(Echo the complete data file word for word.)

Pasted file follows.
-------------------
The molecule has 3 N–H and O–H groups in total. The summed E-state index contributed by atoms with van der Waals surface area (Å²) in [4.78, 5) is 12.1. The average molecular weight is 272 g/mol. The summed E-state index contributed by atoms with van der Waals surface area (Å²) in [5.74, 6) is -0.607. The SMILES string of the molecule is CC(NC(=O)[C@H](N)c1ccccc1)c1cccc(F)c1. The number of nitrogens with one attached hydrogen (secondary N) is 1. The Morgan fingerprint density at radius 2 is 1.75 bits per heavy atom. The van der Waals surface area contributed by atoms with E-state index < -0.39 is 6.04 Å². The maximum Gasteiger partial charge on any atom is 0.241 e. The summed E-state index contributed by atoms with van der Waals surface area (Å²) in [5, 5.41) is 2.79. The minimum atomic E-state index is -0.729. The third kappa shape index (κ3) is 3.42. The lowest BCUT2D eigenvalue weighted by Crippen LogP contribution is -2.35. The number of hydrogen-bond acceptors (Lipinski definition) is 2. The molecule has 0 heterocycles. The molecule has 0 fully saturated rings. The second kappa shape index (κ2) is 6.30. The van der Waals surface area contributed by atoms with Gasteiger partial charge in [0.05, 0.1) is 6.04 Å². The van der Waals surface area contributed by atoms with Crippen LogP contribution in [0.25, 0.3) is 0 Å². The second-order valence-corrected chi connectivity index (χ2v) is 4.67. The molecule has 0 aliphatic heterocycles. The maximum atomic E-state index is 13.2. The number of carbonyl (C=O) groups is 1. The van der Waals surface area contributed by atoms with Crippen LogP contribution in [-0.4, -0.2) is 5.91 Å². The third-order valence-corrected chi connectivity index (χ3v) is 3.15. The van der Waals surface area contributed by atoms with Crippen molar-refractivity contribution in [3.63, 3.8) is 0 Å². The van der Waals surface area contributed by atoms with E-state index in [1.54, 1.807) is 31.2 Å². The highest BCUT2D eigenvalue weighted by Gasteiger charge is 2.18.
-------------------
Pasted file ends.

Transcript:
The molecule has 3 N–H and O–H groups in total. The summed E-state index contributed by atoms with van der Waals surface area (Å²) in [4.78, 5) is 12.1. The average molecular weight is 272 g/mol. The summed E-state index contributed by atoms with van der Waals surface area (Å²) in [5.74, 6) is -0.607. The SMILES string of the molecule is CC(NC(=O)[C@H](N)c1ccccc1)c1cccc(F)c1. The number of nitrogens with one attached hydrogen (secondary N) is 1. The Morgan fingerprint density at radius 2 is 1.75 bits per heavy atom. The van der Waals surface area contributed by atoms with E-state index < -0.39 is 6.04 Å². The maximum Gasteiger partial charge on any atom is 0.241 e. The summed E-state index contributed by atoms with van der Waals surface area (Å²) in [5, 5.41) is 2.79. The minimum atomic E-state index is -0.729. The third kappa shape index (κ3) is 3.42. The lowest BCUT2D eigenvalue weighted by Crippen LogP contribution is -2.35. The number of hydrogen-bond acceptors (Lipinski definition) is 2. The molecule has 0 heterocycles. The molecule has 0 fully saturated rings. The second kappa shape index (κ2) is 6.30. The van der Waals surface area contributed by atoms with Gasteiger partial charge in [0.05, 0.1) is 6.04 Å². The van der Waals surface area contributed by atoms with Crippen LogP contribution in [0.25, 0.3) is 0 Å². The second-order valence-corrected chi connectivity index (χ2v) is 4.67. The molecule has 0 aliphatic heterocycles. The maximum atomic E-state index is 13.2. The number of carbonyl (C=O) groups is 1. The van der Waals surface area contributed by atoms with Crippen LogP contribution in [-0.4, -0.2) is 5.91 Å². The third-order valence-corrected chi connectivity index (χ3v) is 3.15. The van der Waals surface area contributed by atoms with Crippen molar-refractivity contribution in [3.63, 3.8) is 0 Å². The van der Waals surface area contributed by atoms with E-state index in [1.54, 1.807) is 31.2 Å². The highest BCUT2D eigenvalue weighted by Gasteiger charge is 2.18.